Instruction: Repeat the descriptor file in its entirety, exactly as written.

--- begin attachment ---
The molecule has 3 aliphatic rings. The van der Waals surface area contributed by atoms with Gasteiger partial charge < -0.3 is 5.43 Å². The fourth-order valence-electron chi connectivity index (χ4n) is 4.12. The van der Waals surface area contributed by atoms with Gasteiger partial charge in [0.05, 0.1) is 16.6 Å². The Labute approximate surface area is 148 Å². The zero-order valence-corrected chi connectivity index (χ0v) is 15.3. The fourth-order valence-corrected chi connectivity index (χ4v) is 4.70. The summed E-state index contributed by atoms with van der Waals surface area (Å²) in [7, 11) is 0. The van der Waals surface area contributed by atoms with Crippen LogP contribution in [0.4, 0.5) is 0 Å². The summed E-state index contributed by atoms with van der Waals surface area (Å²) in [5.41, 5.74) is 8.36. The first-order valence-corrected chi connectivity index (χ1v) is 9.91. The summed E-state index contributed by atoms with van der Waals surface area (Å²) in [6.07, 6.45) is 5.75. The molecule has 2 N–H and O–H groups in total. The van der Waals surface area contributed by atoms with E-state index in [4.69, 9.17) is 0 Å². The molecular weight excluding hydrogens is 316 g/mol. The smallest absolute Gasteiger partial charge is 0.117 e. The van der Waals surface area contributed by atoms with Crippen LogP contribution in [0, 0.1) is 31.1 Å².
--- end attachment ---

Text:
The molecule has 3 aliphatic rings. The van der Waals surface area contributed by atoms with Gasteiger partial charge < -0.3 is 5.43 Å². The fourth-order valence-electron chi connectivity index (χ4n) is 4.12. The van der Waals surface area contributed by atoms with Gasteiger partial charge in [0.05, 0.1) is 16.6 Å². The Labute approximate surface area is 148 Å². The zero-order valence-corrected chi connectivity index (χ0v) is 15.3. The fourth-order valence-corrected chi connectivity index (χ4v) is 4.70. The summed E-state index contributed by atoms with van der Waals surface area (Å²) in [7, 11) is 0. The van der Waals surface area contributed by atoms with Crippen LogP contribution in [0.4, 0.5) is 0 Å². The summed E-state index contributed by atoms with van der Waals surface area (Å²) in [5.41, 5.74) is 8.36. The first-order valence-corrected chi connectivity index (χ1v) is 9.91. The summed E-state index contributed by atoms with van der Waals surface area (Å²) in [6.07, 6.45) is 5.75. The molecule has 2 N–H and O–H groups in total. The van der Waals surface area contributed by atoms with E-state index in [4.69, 9.17) is 0 Å². The molecular weight excluding hydrogens is 316 g/mol. The smallest absolute Gasteiger partial charge is 0.117 e. The van der Waals surface area contributed by atoms with Crippen LogP contribution in [0, 0.1) is 31.1 Å².